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The Prelature of the Holy Cross and Opus Dei, commonly known as Opus Dei (Latin for "Work of God"), is a prelature created by the Roman Catholic Church, composed of a prelate, secular priests, and lay people. The group's mission is to spread the Catholic teaching that everyone is called to become a saint by means of their daily work and social relations.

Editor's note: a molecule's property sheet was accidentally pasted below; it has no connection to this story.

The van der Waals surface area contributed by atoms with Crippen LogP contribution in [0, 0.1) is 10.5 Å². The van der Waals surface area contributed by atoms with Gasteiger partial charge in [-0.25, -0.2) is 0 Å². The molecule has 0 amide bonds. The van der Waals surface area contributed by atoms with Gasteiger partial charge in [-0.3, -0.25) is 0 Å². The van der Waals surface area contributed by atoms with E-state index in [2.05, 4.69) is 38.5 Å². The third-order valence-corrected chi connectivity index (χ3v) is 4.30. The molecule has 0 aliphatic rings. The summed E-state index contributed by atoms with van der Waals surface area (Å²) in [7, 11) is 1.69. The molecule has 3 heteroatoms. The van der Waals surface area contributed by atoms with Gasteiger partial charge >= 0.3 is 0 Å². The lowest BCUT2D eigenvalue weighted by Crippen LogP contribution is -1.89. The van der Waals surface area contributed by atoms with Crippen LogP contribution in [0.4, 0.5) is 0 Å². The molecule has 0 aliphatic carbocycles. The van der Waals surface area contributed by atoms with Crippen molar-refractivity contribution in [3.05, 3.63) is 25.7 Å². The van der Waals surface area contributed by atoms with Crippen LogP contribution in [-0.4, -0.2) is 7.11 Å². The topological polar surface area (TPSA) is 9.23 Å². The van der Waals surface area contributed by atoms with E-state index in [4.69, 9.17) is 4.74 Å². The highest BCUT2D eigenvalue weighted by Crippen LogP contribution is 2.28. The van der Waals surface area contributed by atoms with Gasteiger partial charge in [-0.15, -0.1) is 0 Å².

Opus Dei was founded on October 2, 1928 by a Roman Catholic priest Josemaría Escrivá, who was canonized in 2002. While recent Popes and many Catholic leaders strongly support what they see as Opus Dei's innovative teaching on the sanctifying value of ordinary work and have stated that it is completely faithful to the faith and traditions of the Church, Opus Dei's critics accuse it of ultraconservative beliefs, cult-like methods, secrecy, and a right-wing political agenda.
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